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Printed Electronics World
Posted on February 18, 2011 by  & 

DuPont expands printed electronics research with Holst Centre

New focus on flexible substrates to benefit printed electronics and organic photovoltaics

DuPont Microcircuit Materials and the Holst Centre, will collaborate to advance technology specifically in the area of printed structures on flexible substrates, which has application in flexible display, RFID, lighting, biomedical and Organic Photovoltaic (OPV) markets.
DuPont MCM, an established high-volume supplier of electronic inks and pastes has developed a broad range of printed electronic materials commercially available today. These functional inks are used for forming conductive traces, capacitor and resistor elements, and dielectric and encapsulating layers that are compatible with many substrate surfaces including polyester, glass and ceramic.
DuPont MCM will be joining the 'Printed Structures on Flexible Substrates' program. The work will concentrate on optimizing printed metallic structures on flexible substrates in terms of conductivity, fine line deposition and low energy sintering. A variety of roll-to roll compatible printing techniques will be studied including screen, flexography and ink jet. Alternative conductor metallurgies will be studied as well as reactive systems for depositing conductive traces.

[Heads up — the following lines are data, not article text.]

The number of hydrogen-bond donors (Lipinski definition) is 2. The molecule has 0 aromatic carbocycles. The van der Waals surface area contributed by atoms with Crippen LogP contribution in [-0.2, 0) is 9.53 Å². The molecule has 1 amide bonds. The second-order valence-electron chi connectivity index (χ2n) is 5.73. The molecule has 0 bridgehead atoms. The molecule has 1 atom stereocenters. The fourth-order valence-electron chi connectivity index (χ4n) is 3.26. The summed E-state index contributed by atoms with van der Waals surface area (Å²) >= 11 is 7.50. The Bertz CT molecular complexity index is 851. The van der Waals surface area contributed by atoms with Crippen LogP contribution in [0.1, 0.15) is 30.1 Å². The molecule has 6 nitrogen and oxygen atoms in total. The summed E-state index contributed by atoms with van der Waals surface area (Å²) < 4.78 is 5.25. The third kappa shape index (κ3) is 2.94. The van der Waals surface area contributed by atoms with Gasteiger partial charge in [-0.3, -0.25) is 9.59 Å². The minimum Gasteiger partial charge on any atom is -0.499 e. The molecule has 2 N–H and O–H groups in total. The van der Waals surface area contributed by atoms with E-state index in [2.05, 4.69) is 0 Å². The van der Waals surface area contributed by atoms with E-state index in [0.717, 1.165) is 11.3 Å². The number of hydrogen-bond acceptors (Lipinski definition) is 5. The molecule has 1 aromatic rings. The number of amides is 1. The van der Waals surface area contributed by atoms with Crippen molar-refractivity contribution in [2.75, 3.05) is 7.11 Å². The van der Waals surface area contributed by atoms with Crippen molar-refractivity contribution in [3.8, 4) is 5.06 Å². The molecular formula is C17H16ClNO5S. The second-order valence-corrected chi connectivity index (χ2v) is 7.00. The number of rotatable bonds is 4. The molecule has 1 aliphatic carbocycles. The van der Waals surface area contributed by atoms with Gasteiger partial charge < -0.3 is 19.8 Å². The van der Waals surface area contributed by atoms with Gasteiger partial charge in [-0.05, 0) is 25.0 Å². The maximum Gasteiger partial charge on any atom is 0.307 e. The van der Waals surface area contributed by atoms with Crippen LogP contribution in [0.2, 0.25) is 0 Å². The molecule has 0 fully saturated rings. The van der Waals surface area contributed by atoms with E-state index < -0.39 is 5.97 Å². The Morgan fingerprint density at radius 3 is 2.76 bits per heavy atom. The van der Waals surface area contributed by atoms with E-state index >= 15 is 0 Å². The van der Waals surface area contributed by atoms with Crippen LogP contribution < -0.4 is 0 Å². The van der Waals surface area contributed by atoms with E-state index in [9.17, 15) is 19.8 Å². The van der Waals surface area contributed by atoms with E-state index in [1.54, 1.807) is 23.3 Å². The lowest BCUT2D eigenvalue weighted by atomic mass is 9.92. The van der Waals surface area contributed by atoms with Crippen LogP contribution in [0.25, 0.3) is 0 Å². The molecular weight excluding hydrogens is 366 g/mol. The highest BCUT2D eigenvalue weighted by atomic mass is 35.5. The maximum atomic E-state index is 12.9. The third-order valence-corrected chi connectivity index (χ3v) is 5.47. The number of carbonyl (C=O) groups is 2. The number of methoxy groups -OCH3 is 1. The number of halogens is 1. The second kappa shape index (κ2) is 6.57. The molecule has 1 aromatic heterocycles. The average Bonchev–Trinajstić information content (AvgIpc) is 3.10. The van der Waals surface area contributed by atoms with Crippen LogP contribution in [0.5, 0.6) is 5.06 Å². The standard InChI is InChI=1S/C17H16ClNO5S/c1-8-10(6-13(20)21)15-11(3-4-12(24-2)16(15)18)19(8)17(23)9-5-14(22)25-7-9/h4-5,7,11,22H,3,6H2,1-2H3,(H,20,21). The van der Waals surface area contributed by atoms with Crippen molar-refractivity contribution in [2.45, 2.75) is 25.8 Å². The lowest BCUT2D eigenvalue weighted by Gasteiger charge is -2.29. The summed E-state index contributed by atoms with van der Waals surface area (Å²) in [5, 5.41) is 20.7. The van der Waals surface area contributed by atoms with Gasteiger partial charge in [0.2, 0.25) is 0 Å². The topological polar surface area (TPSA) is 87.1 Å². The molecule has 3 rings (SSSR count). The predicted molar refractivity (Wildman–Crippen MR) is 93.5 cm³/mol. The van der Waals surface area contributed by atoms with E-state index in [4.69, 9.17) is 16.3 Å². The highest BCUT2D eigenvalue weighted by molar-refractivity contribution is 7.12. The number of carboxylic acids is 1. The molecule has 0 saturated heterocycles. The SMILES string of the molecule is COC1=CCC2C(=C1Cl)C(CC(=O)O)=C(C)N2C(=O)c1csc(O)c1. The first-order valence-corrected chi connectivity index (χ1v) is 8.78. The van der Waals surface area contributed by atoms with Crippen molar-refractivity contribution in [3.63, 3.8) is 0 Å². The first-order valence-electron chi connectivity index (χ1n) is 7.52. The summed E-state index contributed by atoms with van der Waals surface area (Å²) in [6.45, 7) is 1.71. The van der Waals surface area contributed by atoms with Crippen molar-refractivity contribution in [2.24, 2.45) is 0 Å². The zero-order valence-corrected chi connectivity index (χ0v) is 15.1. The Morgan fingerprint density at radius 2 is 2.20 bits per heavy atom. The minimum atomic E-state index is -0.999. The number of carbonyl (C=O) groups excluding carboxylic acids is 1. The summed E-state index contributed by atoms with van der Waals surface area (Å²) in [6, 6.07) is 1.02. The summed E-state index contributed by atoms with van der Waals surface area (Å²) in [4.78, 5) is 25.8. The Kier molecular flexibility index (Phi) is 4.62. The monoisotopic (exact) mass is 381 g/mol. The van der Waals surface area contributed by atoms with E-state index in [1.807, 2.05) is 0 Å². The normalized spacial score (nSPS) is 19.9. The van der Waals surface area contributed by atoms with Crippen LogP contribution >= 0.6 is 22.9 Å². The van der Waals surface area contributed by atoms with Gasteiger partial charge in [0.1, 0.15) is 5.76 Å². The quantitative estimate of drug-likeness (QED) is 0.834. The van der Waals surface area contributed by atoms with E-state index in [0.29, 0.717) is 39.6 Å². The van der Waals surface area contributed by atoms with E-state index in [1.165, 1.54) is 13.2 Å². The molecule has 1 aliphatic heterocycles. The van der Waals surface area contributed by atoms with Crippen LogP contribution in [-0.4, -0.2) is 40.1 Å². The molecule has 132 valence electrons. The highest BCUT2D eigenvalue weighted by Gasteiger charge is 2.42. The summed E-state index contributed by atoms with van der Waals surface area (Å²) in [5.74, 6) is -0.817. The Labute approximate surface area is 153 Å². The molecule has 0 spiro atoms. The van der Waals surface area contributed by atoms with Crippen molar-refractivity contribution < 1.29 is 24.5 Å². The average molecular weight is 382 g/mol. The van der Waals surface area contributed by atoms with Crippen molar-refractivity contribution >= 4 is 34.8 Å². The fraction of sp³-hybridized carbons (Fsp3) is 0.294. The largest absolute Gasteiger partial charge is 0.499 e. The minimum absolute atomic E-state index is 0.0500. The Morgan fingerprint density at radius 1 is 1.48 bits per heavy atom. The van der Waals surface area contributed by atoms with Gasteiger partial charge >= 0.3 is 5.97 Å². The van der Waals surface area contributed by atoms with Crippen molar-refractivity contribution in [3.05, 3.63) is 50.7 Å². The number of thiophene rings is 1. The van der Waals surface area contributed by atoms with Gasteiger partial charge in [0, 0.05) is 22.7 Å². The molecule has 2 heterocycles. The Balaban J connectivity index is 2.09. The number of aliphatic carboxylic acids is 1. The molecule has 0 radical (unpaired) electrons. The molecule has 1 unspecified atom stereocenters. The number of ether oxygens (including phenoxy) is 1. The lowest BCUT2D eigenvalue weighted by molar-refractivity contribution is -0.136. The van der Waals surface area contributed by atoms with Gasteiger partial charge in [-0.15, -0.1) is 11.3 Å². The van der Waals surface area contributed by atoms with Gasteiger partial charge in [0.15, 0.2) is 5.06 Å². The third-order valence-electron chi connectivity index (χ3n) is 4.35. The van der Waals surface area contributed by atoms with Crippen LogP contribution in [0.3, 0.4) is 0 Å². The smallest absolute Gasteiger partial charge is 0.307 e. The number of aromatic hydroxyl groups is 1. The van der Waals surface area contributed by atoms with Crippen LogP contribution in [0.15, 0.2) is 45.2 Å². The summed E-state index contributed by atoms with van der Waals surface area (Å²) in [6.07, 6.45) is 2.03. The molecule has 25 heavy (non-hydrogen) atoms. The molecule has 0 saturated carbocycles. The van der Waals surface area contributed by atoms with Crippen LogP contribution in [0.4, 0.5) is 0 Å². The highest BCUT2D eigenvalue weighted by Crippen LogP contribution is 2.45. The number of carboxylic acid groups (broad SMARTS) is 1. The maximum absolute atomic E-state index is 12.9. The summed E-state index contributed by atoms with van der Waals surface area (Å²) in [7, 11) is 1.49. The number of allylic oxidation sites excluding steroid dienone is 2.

DuPont Microcircuit Materials will highlight its printed electronics offerings at the IDTechEx Printed Electronics Europe 2011 event on April 5 - 6, 2011, in Dusseldorf, Germany.
Holst Centre is an independent open-innovation R&D centre that develops generic technologies for Wireless Autonomous Sensor Technologies and for Flexible Electronics. A key feature of Holst Centre is its partnership model with industry and academia around shared roadmaps and programs.
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